Thursday, November 27, 2008
I must confess I switched the radio off this morning and came downstairs to consult the webpages of the same station. It was truly an awful story out of India today. But the reporting and analysis on the radio was truly awful too.
I have seldom heard so much muddled story-telling and pure speculation. There was even a piece about the possible effects on the entire Indian business community. The context to the disaster was totally lacking on the radio and they were spinning out 4 minutes of news into an entire half hour. Yes, I learned they had a reporter outside one of the hotels and no, he didn't know any more than the agencies that there were people inside who'd been taken hostage. But I wasn't told how this had affected travel in(to) the city. All the other news didn't exist in the hope that there would be more breaking statistics to "switch live to". There was so much confusion on the wireless, I switched it off.
In contrast the web gave relevant facts about previous incidents of this type, all the statements from international leaders, maps, and travel advice from people in the region.
Al Jazeera English has the best TV coverage out of the region at the moment. Again, context is so important. Radio used to have the best "pictures" and analysis. Not any more.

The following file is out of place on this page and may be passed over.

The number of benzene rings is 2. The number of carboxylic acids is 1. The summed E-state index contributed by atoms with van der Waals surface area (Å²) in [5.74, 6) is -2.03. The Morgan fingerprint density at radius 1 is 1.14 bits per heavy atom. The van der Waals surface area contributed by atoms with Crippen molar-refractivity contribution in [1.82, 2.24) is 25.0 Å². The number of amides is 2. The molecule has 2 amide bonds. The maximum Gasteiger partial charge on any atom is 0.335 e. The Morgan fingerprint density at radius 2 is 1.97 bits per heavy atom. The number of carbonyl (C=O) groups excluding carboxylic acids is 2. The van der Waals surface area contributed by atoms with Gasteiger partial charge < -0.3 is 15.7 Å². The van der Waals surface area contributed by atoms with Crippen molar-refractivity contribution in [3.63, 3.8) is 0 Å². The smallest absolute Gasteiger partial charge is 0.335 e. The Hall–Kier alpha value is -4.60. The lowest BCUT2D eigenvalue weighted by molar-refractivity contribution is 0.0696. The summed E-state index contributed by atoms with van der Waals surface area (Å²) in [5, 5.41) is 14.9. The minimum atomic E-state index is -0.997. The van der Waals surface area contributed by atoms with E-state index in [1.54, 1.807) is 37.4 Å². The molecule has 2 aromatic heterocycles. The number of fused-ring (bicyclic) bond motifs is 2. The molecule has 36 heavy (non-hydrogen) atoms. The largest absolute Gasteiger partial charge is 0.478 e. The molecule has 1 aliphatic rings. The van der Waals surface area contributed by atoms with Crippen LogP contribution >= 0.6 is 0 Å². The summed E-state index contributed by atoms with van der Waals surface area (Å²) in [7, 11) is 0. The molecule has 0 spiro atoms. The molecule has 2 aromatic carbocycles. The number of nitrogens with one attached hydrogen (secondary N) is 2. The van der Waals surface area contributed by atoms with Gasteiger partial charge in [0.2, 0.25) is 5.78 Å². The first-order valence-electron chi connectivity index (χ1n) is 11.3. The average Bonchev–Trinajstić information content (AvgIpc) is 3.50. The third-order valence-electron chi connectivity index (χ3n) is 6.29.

Wednesday, November 26, 2008
So, Mobuzz TV is history, after nearly 4 years of trying to produce daily tech lifestyle shows, about 4-5 minutes, Mon-Fri in 3 languages. The clue to their failure likes in the slogan at the top - Television 2.0. After the initial enthusiasm died down, they turned it into a studio based compilation of stuff found out on the web. So there didn't seem much added value when compared with the shows coming out of Silicon Valley. They didn't succeed in empowering their audience and when things went bad (like presenters resigning) they made classic communication mistakes in going dark and into a wall of silence. So the fans realised they were being broadcast at (like TV 1.0) and the community on the site shrank to a handful. Conclusions - studio based stuff with "presenters" making mash-ups of stuff the audience probably already has access to is not going to work, especially if the production costs are so high (50,000 Euro a month towards the end). There are clearly formats that will work on these new platforms. But learn from Mobuzz what not to do. Their own routine killed it in the end.
Tuesday, November 25, 2008
Twitter is alive this morning with the news that Nigel Chapman is leaving the BBC after nearly 31 years service. I first knew him when he was Deputy Director of World Service back in 2001, but he since went on to fill the Director's post for four years. He's to become the CEO of the children's charity, Plan International, early next year.